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In a recent report, the International Energy Agency found that “clean hydrogen is currently enjoying unprecedented political and business momentum, with the number of policies and projects around the world expanding rapidly.” The report “concludes that now is the time to scale up technologies and bring down costs to allow hydrogen to become widely used. Hydrogen offers ways to decarbonise a range of sectors – including long-haul transport, chemicals, and iron and steel – where it is proving difficult to meaningfully reduce emissions. It can also help improve air quality and strengthen energy security.”

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The term clean renewable energy has been applied to energy derived from a variety of other “natural sources or processes that are constantly replenished”.  These other sources include hydropower, geothermal, biomass, ocean thermal energy conversion (OTEC), and tidal (wave).  Due to their limited growth potential or negative environmental impacts, many climate change mitigation advocates do not believe these other sources should be given a high priority.  

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Core Elements

A community-wide commitment to 100% clean renewable energy
should include the following core elements:

State-of-the-art energy efficiency technologies and practices must be used to reduce energy consumption to its lowest possible level.
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Electricity must replace liquids, gases, and solids as the source of energy needed for mobility, residential, commercial, governmental, organizational, and industrial uses.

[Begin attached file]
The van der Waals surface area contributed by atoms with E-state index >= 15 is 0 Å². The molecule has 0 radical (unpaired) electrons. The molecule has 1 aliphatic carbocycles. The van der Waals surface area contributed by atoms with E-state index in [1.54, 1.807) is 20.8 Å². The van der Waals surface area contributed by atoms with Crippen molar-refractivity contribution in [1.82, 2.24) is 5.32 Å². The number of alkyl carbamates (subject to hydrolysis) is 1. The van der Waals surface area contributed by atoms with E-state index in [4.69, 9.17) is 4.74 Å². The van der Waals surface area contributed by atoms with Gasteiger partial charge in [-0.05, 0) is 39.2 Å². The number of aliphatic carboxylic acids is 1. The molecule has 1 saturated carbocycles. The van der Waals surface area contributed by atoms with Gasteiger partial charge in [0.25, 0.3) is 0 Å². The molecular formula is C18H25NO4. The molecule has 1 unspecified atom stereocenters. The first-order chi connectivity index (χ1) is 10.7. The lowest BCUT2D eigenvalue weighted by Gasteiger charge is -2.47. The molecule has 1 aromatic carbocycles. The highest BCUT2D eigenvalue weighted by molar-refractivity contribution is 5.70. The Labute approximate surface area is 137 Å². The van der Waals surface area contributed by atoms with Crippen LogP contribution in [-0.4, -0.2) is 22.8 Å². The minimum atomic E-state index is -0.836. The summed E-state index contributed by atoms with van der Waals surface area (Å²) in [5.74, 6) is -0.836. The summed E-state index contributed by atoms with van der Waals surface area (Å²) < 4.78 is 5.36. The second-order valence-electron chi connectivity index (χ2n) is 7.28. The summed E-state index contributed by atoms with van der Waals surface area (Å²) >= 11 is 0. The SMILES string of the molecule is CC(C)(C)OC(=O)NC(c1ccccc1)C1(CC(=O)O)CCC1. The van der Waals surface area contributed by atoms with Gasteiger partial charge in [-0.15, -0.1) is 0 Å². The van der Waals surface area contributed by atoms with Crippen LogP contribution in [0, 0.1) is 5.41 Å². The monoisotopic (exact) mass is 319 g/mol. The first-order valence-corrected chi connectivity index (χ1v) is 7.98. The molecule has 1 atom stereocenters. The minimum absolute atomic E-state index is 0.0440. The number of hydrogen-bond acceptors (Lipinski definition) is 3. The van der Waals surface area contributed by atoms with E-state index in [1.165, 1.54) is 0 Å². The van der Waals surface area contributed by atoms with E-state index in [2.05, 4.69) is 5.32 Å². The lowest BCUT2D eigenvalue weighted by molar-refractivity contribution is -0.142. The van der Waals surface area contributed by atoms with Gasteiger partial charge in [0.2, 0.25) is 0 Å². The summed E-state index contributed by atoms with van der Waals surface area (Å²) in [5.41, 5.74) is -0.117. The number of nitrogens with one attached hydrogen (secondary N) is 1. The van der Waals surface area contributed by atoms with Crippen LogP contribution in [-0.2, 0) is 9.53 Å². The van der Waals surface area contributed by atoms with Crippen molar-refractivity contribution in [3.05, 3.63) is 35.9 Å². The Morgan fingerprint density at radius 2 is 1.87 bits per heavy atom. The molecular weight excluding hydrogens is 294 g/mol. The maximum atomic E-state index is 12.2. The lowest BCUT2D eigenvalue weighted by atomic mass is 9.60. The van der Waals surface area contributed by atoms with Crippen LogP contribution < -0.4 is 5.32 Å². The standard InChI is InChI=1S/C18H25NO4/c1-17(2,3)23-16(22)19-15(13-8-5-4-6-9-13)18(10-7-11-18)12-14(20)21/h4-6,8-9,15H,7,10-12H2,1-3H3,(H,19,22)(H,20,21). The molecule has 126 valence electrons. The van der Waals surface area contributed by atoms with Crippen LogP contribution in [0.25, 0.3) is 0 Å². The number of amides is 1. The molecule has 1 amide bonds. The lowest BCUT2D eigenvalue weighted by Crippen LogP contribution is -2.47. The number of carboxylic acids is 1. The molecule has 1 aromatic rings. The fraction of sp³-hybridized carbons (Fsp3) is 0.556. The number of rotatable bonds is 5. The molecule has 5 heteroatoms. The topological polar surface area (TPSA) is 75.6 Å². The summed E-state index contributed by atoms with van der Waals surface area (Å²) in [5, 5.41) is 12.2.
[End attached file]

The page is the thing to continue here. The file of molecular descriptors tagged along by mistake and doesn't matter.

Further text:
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The electricity generating sector must quickly transition from using carbon-based energy sources to using clean renewable energy sources (wind, solar, hydro, advanced battery technology, etc.).
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All Tulsa residents must be provided affordable energy efficiency options, affordable clean renewable energy for their energy needs, and equal access to job opportunities within the energy conservation and green energy sectors.
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The City of Tulsa must work with its business, education, and civic partners to maximize the local production of clean renewable energy and the number of local energy conservation and green energy jobs.
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Contact Us

Biographical & Contact Information for RF100 Tulsa Campaign Co-Organizers

Gary Allison

Gary Allison is Professor Emeritus and former Director of the Sustainable Energy & Resources Law Program at The University of Tulsa College of Law, where he taught Constitutional, Energy, Environmental, and Water Law. Gary’s main concern is Climate Change Mitigation.

Phone: 918-292-9882

Nancy Moran

Nancy Moran has been a registered nurse for more than 25 years. She has a masters degree in integrative health and wellness from the University of Medicine & Dentistry of New Jersey. A Fellow of the Alliance of Nurses for Healthy Environments, Nancy’s main concern is Environmental Justice.

Phone: 918-857-1206